by Amy O’Connor
Have you been selling for a while? Yes? Then I’ve got to break some news to you. You probably have a chronic case of Assumption Syndrome. And to make matter worse, it is usually dually diagnosed with Guessing Disorder.
Popular symptoms of these two sales-killing ailments include:
- An “I’ve Got This All Figured Out” attitude
- The “I Know What My Buyers Are Thinking” mindset
- A bad habit of “I Like To Speak For My Buyers”
Now brace yourself, because I’m going to share the two best cures for these commission crushing afflictions:
1) Get over yourself! You definitely don’t have it all figured out, so stop acting like you do!
2) Your guessing is losing you sales.
Let me break it down for you because believe me, I’ve been diagnosed with Assumption Syndrome and Guessing Disorder repeatedly throughout my sales career and I am constantly vaccinating myself against them!
When you “guess” at what is going on with your buyers you run the risk of three very dangerous scenarios:
1) Getting into a pattern of “no” with your buyer
2) Placing disproportionate amounts of importance on things that are actually of low importance to your buyer
3) Bringing up objections that were never there to begin with
Let me break these down so we can all find the cure!
Getting Into a Pattern of No
A very disturbing symptom of Assumption Syndrome is asking a buyer questions in the attempt to steer the conversation in a desired direction.
This is how the pattern looks:
Salesperson: Is X important to you?
Salesperson: Has Y been a problem for you?
Salesperson: I bet you want to know about Z, right?
Buyer: Not really. You know what, I think I’ll just look around on my own.
When we ask pointed questions instead of broad, open-ended questions we road block the buyer from taking the conversation in the direction that they want (and NEED) it to go.
We often get ourselves caught in a pattern of “no” and after too many “no’s” the buyer gets annoyed and pulls the plug on the conversation.
The cure? Broad questions that look more like this:
Salesperson: What is important to you?
Buyer: Thank you for asking, _________ is important to me.
Salesperson: What is the main problem you’re facing right now?
Buyer: Oh, the main problem is ____________.
Salesperson: What can I help explain?
Buyer: I’m really confused by ____________.
Placing Disproportionate Amounts of Importance on Unimportant Items
I’ll play the other side for a moment.
Let’s say that you ask pointed questions, but the buyer doesn’t give you a no.
You asked the question so they figure they should give you some type of answer, right?
But, even if they answer you, there is still a problem.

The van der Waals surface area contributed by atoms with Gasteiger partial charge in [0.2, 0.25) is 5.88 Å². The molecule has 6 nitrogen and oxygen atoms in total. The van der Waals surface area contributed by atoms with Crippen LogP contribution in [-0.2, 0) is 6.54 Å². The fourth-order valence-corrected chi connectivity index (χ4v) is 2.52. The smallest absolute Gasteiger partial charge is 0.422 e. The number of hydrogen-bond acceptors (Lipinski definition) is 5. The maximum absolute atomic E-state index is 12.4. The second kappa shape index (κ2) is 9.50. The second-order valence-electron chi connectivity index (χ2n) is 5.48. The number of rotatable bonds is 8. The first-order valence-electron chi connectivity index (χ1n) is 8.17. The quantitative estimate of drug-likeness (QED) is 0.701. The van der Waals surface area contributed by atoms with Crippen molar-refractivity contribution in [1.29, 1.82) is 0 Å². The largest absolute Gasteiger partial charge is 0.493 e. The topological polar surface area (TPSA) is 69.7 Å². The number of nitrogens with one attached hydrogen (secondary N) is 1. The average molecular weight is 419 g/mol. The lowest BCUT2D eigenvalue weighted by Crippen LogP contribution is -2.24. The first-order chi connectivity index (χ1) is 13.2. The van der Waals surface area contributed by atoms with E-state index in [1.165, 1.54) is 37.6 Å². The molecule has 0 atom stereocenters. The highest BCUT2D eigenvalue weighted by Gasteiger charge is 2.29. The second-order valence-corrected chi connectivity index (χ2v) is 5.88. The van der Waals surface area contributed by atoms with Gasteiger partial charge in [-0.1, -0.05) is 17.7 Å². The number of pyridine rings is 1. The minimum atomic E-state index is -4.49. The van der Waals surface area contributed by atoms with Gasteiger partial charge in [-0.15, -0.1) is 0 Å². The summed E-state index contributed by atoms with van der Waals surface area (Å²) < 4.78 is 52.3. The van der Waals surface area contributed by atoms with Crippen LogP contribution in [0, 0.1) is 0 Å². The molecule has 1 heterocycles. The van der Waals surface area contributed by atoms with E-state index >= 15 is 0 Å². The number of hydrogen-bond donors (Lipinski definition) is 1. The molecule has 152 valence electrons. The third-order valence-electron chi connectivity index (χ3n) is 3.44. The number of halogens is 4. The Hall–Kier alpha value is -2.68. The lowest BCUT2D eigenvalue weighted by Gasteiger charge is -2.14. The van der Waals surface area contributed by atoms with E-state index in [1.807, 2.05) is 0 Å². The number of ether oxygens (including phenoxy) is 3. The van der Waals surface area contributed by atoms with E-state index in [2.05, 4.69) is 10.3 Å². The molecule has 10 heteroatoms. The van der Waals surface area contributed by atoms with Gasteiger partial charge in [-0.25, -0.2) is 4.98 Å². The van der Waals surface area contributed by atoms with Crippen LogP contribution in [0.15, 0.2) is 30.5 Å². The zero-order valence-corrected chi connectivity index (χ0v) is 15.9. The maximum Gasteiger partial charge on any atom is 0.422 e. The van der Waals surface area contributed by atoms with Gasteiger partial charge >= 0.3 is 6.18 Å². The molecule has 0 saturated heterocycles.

Why? Because now you will place disproportionate amounts of importance in the wrong area because you steered the conversation.
For example, if a sales person asks if a warranty is important to me and I say yes even if I actually don’t care that much about the warranty, then the sales person may launch into a whole monologue about warranties because they think that is what is going to “sell” me.
But, I get bored and lost in the details and I ultimately find a way to get away from the “annoying” sales person that’s rambling on and on about something that doesn’t really matter to me.
Bringing Up Objections That Weren’t There To Begin With
This is the sales person’s version of a nervous tick and it is a symptom of Guessing Disorder.
Buyer: Hints at an objection
Sales Person: Begins shouting out explanations and does more damage by unintentionally introducing additional objections
Buyer: I’m not sure about this plastic.
Salesperson: Don’t worry! It’s been tested non-toxic by the CDC, American Academy of Pediatrics and the PETA (in case you have animals).
Buyer: Huh, I just thought is was ugly, but now I’m concerned about my kids chewing on it. I better go research this some more before I make a decision.
Moral of the story? Stop guessing! Stop working so hard!
Your buyers will always show you the path to the sale if we just let them. That’s what Jeff’s new course, The 4:2 Formula Fundamentals, is all about — building a rock-solid foundation of discovery.
True discovery (by a true sales professional!) yields a deep and powerful understanding of your customer, what they’re going through and why they’re standing in front of you to begin with.
You cannot provide a solution until you identify your customer’s problem! You must dig deep into their motivation and their mission, and when you do, everything changes.